|Researched by||Sonia Rowley||Refereed by||Admin|
|Other common names||-||Synonyms||-|
Molva molva primarily feeds on other fish such as Trisopterus esmarkii, Gadus gadus, Clupea harengus and flat fish, and invertebrates such as crustaceans and starfish may also be consumed, but more likely by the inshore juveniles. This species is commercially fished using longlines and trawls around western Scotland. It is salted and dried as klipfisk and then exported to southern Europe (Muus & Dahlstrom, 1974; Wheeler, 1969). Molva molva maybe mistaken for Merluccius merluccius, although this species does not have a barbel. There are two other Molva species: Molva dypterygia and Molva macrophthalma with the former present only in UK waters. Molva molva can be distinguished from Molva dypterygia by its barbel being longer than the eye, and by having 59 to 70 second dorsal fin rays, whereas Molva dypterygia has 69 to 83 rays (Muus & Dahlstrom, 1974).
Bruce, J.R., Colman, J.S. & Jones, N.S., 1963. Marine fauna of the Isle of Man. Liverpool: Liverpool University Press.
Costello, M.J., Bouchet, P., Boxshall, G., Emblow, C. & Vanden Berghe, E., 2004. European Register of Marine Species [On-line]. http://www.marbef.org/data/erms.php,
Dipper, F., 2001. British sea fishes (2nd edn). Teddington: Underwater World Publications Ltd.
Dipper, R., & Powell. A., 1984. Field guide to the water life of Britain. London: Reader's Digest Association Limited.
Foster-Smith, J. (ed.), 2000. The marine fauna and flora of the Cullercoats District. Marine species records for the North East Coast of England. Sunderland: Penshaw Press, for the Dove Marine Laboratory, University of Newcastle upon Tyne.
Gibson, R., Hextall, B. & Rogers, A., 2001. Photographic guide to the sea and seashore life of Britain and north-west Europe. Oxford: Oxford University Press.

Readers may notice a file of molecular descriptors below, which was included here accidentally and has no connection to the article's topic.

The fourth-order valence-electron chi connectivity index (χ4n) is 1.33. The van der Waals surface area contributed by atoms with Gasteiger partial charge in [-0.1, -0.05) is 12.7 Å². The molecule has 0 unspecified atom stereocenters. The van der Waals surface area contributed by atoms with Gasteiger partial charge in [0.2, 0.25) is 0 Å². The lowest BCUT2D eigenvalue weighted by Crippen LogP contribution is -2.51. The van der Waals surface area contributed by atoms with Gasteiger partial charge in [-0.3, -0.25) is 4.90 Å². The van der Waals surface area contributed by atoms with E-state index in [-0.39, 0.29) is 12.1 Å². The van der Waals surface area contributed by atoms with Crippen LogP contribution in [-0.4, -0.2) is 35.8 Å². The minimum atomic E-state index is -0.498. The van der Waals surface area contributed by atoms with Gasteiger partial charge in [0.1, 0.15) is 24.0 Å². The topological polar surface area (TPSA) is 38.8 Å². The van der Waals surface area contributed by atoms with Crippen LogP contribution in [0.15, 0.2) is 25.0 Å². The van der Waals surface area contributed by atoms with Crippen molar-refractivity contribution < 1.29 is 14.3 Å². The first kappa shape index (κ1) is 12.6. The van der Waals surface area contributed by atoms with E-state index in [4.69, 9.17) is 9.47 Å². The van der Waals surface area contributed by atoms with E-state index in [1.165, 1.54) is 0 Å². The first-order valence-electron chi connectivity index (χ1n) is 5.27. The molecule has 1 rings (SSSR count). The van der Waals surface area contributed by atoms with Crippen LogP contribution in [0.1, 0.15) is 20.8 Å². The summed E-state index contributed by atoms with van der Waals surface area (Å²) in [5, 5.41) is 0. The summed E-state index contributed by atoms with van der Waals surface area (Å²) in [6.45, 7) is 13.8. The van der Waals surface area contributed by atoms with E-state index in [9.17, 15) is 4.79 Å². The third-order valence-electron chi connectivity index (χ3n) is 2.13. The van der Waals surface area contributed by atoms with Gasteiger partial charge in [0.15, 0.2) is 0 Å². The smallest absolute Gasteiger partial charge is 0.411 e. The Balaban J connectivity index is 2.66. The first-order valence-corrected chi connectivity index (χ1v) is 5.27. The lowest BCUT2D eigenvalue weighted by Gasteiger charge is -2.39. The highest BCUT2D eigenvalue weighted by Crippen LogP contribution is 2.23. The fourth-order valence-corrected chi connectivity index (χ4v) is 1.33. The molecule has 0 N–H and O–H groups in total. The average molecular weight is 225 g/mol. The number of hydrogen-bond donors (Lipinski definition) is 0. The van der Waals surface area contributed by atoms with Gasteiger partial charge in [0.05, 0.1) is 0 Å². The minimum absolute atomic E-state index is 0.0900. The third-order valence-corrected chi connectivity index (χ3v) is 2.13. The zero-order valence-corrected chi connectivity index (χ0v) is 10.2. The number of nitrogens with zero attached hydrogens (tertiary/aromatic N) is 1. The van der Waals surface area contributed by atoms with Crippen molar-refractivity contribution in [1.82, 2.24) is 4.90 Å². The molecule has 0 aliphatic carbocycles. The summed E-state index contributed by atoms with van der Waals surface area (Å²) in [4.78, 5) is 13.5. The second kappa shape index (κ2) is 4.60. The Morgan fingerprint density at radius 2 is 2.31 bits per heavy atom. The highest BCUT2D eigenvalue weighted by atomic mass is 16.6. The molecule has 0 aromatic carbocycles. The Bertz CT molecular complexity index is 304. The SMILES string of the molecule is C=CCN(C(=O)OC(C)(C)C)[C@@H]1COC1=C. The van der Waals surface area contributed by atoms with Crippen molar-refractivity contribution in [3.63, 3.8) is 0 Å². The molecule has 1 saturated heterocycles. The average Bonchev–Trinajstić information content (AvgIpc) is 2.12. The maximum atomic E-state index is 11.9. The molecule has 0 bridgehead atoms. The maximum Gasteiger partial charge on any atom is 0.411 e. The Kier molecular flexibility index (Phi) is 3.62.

Howson, C.M. & Picton, B.E., 1997. The species directory of the marine fauna and flora of the British Isles and surrounding seas. Belfast: Ulster Museum. [Ulster Museum publication, no. 276.]
MBA (Marine Biological Association), 1957. Plymouth Marine Fauna. Plymouth: Marine Biological Association of the United Kingdom.
Muus, B.J. & Dahlstrom, P., 1974. Collins guide to the sea fishes of Britain and North-Western Europe. Wm Collins Sons & Co. Ltd: London.
Naylor, P., 2003. Great British Marine Animals. Plymouth: Sound Diving Publications.
Picton, B.E. & Costello, M.J., 1998. BioMar biotope viewer: a guide to marine habitats, fauna and flora of Britain and Ireland. [CD-ROM] Environmental Sciences Unit, Trinity College, Dublin.
Wheeler, A., 1969. The fishes of the British Isles and north-west Europe. London: Macmillan.
Whitehead, P.J.P., Bauchot, M.-L., Hureau, J.-C., Nielson, J. & Tortonese, E. 1986. Fishes of the North-eastern Atlantic and the Mediterranean. Vol. I, II & III. Paris: United Nations Educational, Scientific and Cultural Organisation (UNESCO).
Centre for Environmental Data and Recording, 2018. Ulster Museum Marine Surveys of Northern Ireland Coastal Waters. Occurrence dataset https://www.nmni.com/CEDaR/CEDaR-Centre-for-Environmental-Data-and-Recording.aspx accessed via NBNAtlas.org on 2018-09-25.
Environmental Records Information Centre North East, 2018. ERIC NE Combined dataset to 2017. Occurrence dataset: http://www.ericnortheast.org.uk/home.html accessed via NBNAtlas.org on 2018-09-38
Fenwick, 2018. Aphotomarine. Occurrence dataset http://www.aphotomarine.com/index.html Accessed via NBNAtlas.org on 2018-10-01
Isle of Wight Local Records Centre, 2017. IOW Natural History & Archaeological Society Marine Records. Occurrence dataset: https://doi.org/10.15468/7axhcw accessed via GBIF.org on 2018-09-27.
Merseyside BioBank., 2018. Merseyside BioBank (unverified). Occurrence dataset: https://doi.org/10.15468/iou2ld accessed via GBIF.org on 2018-10-01.
National Biodiversity Network (NBN) Atlas website. Available from: https://www.nbnatlas.org.
North East Scotland Biological Records Centre, 2017. NE Scotland fish records 1800-2010. Occurrence dataset: https://doi.org/10.15468/kjrwnd accessed via GBIF.org on 2018-10-01.
OBIS, 2018. Global map of species distribution using gridded data. Available from: Ocean Biogeographic Information System. www.iobis.org. Accessed: 2018-12-11
This review can be cited as:
Last Updated: 03/07/2008